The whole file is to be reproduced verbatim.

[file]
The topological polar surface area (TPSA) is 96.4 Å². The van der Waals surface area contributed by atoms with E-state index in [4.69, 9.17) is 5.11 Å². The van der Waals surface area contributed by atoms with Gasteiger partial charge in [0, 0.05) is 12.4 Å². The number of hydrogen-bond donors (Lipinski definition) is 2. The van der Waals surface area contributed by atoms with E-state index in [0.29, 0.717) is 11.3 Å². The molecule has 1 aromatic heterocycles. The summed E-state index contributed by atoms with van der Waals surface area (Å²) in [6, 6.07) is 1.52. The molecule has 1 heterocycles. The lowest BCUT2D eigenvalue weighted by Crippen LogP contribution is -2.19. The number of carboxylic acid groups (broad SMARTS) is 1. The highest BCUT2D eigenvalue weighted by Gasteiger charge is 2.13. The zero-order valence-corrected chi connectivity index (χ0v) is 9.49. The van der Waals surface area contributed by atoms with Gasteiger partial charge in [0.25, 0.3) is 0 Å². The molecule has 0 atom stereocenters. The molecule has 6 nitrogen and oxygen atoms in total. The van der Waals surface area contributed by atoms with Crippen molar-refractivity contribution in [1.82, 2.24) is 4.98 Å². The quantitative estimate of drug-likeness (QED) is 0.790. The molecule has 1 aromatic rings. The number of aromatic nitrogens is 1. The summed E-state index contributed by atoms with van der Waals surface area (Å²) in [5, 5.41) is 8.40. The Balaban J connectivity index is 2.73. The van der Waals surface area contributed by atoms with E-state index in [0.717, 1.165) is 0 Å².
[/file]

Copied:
The topological polar surface area (TPSA) is 96.4 Å². The van der Waals surface area contributed by atoms with E-state index in [4.69, 9.17) is 5.11 Å². The van der Waals surface area contributed by atoms with Gasteiger partial charge in [0, 0.05) is 12.4 Å². The number of hydrogen-bond donors (Lipinski definition) is 2. The van der Waals surface area contributed by atoms with E-state index in [0.29, 0.717) is 11.3 Å². The molecule has 1 aromatic heterocycles. The summed E-state index contributed by atoms with van der Waals surface area (Å²) in [6, 6.07) is 1.52. The molecule has 1 heterocycles. The lowest BCUT2D eigenvalue weighted by Crippen LogP contribution is -2.19. The number of carboxylic acid groups (broad SMARTS) is 1. The highest BCUT2D eigenvalue weighted by Gasteiger charge is 2.13. The zero-order valence-corrected chi connectivity index (χ0v) is 9.49. The van der Waals surface area contributed by atoms with Gasteiger partial charge in [0.25, 0.3) is 0 Å². The molecule has 0 atom stereocenters. The molecule has 6 nitrogen and oxygen atoms in total. The van der Waals surface area contributed by atoms with Crippen molar-refractivity contribution in [1.82, 2.24) is 4.98 Å². The quantitative estimate of drug-likeness (QED) is 0.790. The molecule has 1 aromatic rings. The number of aromatic nitrogens is 1. The summed E-state index contributed by atoms with van der Waals surface area (Å²) in [5, 5.41) is 8.40. The Balaban J connectivity index is 2.73. The van der Waals surface area contributed by atoms with E-state index in [0.717, 1.165) is 0 Å².